Note about links to papers

The links to papers below connect you to a DOI reference, which will in turn link to the abstract for each article. If you are browsing from an institution which allows electronic access to the article, you can access the PDF directly. If you're interested in the research described, but can't access the articles, please contact the principle investigator for the project who will be happy to provide you with more information.

Fermion Dynamics from a Classical Hamiltonian (for normal people)

Below is a "note" I wrote on Facebook to describe my research project on Fermion dynamics from a classical Hamiltonian. Those of you with a solid background in molecular electronics (or even quantum mechanics generally) may recognize that I oversimplified a few points. But the purpose of this was more to explain why I'd been excited by this work than to teach people subtleties of the field of molecular electronics.

Fermion Dynamics from a Classical Hamiltonian

While he was on sabbatical in Berkeley, Prof. Eran Rabani approached Prof. Miller about the idea of developing a semiclassical approach to study molecular electronics. Together, we developed what we eventually called the Dynamics for Classically Mapped Fermions (DCMF) method, which generates classical model Hamiltonian that can describe the dynamics of fermionic systems. Fermion dynamics are particularly challenging for a classical model because of the Pauli exclusion principle and because of the anticommutivity of fermionic operators.

Time Dependent Sampling and Path Sampling for Semiclassical IVRs

In an effort to reduce the number of trajectories required for semiclassical calculations, I tried including information about the time-evolved distribution in the Monte Carlo sampling for the double Herman-Kluk (DHK) semiclassical initial value representation (IVR). Historically, we have sampled using only the distribution at time zero. However, many trajectories initiated from those initial conditions end up unimportant at later times. Our idea was to reduce the contributing trajectories to those which are also important at the later time of interest.

Precision Finite Difference Monodromy Matrix

While at the University of California, Berkeley, I developed a new method for calculating the monodromy matrix. The monodromy (or stability) matrix is a quantity of central importance in many semiclassical theories; it is required to calculate the semiclassical prefactor, which helps capture many quantum effects in semiclassical calculations. Calculating it is one of the most computationally difficult parts of many semiclassical calculations.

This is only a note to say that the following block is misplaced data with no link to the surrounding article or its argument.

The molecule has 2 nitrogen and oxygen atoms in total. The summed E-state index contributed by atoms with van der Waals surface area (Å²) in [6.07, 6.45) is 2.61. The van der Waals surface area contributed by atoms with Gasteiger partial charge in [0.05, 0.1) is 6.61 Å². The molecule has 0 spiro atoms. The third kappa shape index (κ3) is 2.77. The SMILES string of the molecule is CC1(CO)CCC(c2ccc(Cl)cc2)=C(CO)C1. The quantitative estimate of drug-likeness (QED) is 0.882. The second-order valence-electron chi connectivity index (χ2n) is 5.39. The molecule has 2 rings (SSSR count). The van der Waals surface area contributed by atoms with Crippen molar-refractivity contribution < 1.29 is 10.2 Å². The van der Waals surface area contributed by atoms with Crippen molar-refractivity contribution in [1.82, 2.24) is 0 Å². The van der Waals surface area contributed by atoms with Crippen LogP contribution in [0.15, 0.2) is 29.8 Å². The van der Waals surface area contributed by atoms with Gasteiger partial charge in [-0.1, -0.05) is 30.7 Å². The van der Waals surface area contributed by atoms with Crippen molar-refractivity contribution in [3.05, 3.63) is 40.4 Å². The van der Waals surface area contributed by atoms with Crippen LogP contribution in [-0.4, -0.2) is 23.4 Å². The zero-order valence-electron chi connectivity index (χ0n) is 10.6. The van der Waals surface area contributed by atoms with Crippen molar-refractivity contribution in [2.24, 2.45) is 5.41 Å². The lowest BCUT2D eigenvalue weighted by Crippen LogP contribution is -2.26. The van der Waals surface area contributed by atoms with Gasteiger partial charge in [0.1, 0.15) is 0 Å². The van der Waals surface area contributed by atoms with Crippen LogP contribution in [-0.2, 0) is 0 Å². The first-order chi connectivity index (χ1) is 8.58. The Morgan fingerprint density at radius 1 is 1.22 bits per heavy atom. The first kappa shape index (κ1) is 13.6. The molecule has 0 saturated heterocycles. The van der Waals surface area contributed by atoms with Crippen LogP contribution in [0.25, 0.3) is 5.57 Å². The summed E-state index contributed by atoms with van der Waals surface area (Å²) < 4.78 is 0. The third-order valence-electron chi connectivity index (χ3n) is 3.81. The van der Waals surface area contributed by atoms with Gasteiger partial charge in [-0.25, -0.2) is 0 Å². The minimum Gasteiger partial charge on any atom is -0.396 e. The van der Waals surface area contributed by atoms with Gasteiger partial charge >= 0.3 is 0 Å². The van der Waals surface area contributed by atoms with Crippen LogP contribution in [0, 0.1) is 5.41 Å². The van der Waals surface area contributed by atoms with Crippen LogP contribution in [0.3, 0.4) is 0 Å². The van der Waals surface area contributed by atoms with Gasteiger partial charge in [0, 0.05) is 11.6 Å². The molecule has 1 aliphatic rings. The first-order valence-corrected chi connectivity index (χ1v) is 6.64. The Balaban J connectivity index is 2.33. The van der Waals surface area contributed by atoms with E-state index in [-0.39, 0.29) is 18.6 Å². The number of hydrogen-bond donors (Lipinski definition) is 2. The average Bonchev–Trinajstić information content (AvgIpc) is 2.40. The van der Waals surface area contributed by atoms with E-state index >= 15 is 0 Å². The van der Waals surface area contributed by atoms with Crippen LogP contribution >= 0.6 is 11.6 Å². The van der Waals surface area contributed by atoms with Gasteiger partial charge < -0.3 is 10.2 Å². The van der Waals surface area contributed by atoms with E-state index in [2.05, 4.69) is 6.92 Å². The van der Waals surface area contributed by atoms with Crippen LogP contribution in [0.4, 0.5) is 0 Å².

Semiclassical Dynamics of Constrained Systems

Under the direction of William H. Miller at The University of California, Berkeley, I worked on applying the semiclassical initial value representation [1] to systems with arbitrary holonomic constraints.

The semiclassical initial value representation (SC-IVR) was originally developed by W.H. Miller in the early 1970s. As computers have improved, it has re-emerged as a practical method to include approximate quantum effects in a wide range of dynamical molecular properties. P.-N. Roy has recently explored the idea of adding constraints to the SC-IVR [2], and I've been working on possible improvements to the framework he developed.

A Method for Solving Poisson Problems

Under the direction of Dr. Cristian Predescu (at the time a post-doctoral scholar at the University of California, Berkeley) I used a new grid-based integration scheme to solve model electrostatic problems. We found that the method scaled very well for the interior space once accurate boundary conditions had been established.

The results of this project were presented at the Mini Statistical Mechanics Meeting held in Berkeley in January 2007. [Poster: 504K]

Modeling the potential energy surface of H2-benzene

Under the direction of Prof. Clifford E. Dykstra of Indiana University-Purdue University Indianapolis, I used the Molecular Mechanics for Clusters [1] scheme to develop an approximate version of the H2-benzene ab initio potential energy surface. Using previously developed parameters for the H2-H2 interaction, [2] I was able to show that our model represented clusters of H2 around a benzene with good accuracy.

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